|Advantages and Disadvantages of Forming an LLC
|No corporate formalities
||Doesn’t have the fancy perception of a corporation
||Investors may be more wary of ownership in an LLC vs. stock in a corporation
|Flexible taxation options
||Doesn’t have the legal precedents of a corporation
|Ease of operation and maintenance
|| Fewer options for profit sharing with employees
Forming an LLC FAQ
How Do I Maintain a Corporation?
LLCs are the simplest business entity to maintain. Simply follow your state’s requirements—file reports with your state as required, etc—and pay your taxes. Notices and due dates will be sent to your registered agent.
At Formed.com, we’ll provide you will all templates necessary to maintain an LLC as well as provide annual report reminders and filing tips to ensure maintaining your LLC is as simple as possible.
Where’s the Best State to Form an LLC ?
In some ways, this is a trick question. Because of a variety of factors surrounding taxation, most often the state where you live is the best place to form an LLC. If you were to form an LLC in Delaware, but you live in California, California will likely require you to register as a foreign LLC in California, and negate many of the benefits of being incorporated in Delaware. That means more startup costs, additional maintenance, and more tax filings.
However, if you’re a non-US citizen or you have an online company with no employees, you can choose which state offers the most advantages.
Top 3 States To Incorporate In
- Wyoming: Wyoming is unmatched for its combination of taxes, privacy and tough limited liability statutes. It’s the birthplace of the LLC afterall. No corporate income tax. No personal income tax. Strong business asset protection laws. Business-friendly legislation. You can’t beat a Wyoming LLC.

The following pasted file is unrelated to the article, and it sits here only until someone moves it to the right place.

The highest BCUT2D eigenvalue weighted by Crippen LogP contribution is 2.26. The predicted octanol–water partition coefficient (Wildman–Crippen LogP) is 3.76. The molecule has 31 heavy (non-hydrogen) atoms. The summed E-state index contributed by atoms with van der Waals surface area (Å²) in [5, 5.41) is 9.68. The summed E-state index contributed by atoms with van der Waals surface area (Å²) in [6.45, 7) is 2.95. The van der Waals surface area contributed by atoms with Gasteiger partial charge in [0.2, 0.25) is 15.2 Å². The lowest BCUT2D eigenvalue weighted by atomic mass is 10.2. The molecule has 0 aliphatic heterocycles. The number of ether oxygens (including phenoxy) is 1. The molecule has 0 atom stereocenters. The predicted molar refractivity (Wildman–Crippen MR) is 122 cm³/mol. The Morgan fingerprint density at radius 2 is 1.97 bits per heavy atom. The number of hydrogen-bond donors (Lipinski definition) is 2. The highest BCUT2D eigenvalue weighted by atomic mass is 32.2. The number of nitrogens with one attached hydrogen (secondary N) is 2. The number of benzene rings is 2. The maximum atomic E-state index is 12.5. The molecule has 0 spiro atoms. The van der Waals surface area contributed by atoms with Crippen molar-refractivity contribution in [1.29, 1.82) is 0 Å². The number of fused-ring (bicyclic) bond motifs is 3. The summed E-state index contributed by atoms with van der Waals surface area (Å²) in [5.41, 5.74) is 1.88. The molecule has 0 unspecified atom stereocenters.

- Delaware: Delaware will be at the top of the list for many simply by default. Delaware has a legal system to deal purely with business disputes, privacy (not required to list member information on public documents) and possible tax advantages.
- New Mexico: For many years, the state of Nevada was on this list, but increased taxes and annual fees created an opening. New Mexico has no annual fees for LLCs, however, if the LLC pays federal taxes, it must pay a $50 franchise tax to the state. Membership privacy is unmatched in New Mexico and the personal income taxes are low.
How Do I Do Business in a New State With My Corporation?
Anytime you begin doing business in a new state, you must register to do business in that state as a foreign LLC. Foreign LLC simply means you’re operating in a state other than the state where you originally formed the LLC. What constitutes doing business in a new state is somewhat debatable, but if your LLC has any physical presence in that state—an office with employees, company equipment or assets, etc.—you will likely have to register as a foreign LLC. The process to register to do business in a new state with an LLC is similar to the Articles of Organization. You file what is essentially new formation documents with that state, get another registered agent and services required to maintain good standing. You will also be required to pay taxes on profits gained from doing business in the new state and file annual reports with that state.